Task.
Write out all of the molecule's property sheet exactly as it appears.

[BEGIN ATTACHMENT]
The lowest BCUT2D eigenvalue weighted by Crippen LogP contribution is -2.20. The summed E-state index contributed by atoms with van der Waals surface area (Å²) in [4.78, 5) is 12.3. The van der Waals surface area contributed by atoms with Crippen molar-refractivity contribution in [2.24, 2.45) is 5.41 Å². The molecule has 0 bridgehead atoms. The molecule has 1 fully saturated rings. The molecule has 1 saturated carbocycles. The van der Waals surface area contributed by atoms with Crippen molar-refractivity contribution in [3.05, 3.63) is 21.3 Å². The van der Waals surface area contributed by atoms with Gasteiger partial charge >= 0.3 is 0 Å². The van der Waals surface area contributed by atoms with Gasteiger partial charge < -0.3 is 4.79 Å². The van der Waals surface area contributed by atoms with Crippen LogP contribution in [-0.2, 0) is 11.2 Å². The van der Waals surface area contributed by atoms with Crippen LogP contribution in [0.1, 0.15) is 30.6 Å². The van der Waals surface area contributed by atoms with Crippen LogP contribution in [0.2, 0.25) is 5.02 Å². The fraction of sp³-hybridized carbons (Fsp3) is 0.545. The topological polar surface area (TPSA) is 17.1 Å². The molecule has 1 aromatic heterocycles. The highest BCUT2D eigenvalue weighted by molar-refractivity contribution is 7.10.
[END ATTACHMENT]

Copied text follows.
The lowest BCUT2D eigenvalue weighted by Crippen LogP contribution is -2.20. The summed E-state index contributed by atoms with van der Waals surface area (Å²) in [4.78, 5) is 12.3. The van der Waals surface area contributed by atoms with Crippen molar-refractivity contribution in [2.24, 2.45) is 5.41 Å². The molecule has 0 bridgehead atoms. The molecule has 1 fully saturated rings. The molecule has 1 saturated carbocycles. The van der Waals surface area contributed by atoms with Crippen molar-refractivity contribution in [3.05, 3.63) is 21.3 Å². The van der Waals surface area contributed by atoms with Gasteiger partial charge >= 0.3 is 0 Å². The van der Waals surface area contributed by atoms with Gasteiger partial charge < -0.3 is 4.79 Å². The van der Waals surface area contributed by atoms with Crippen LogP contribution in [-0.2, 0) is 11.2 Å². The van der Waals surface area contributed by atoms with Crippen LogP contribution in [0.1, 0.15) is 30.6 Å². The van der Waals surface area contributed by atoms with Crippen LogP contribution in [0.2, 0.25) is 5.02 Å². The fraction of sp³-hybridized carbons (Fsp3) is 0.545. The topological polar surface area (TPSA) is 17.1 Å². The molecule has 1 aromatic heterocycles. The highest BCUT2D eigenvalue weighted by molar-refractivity contribution is 7.10.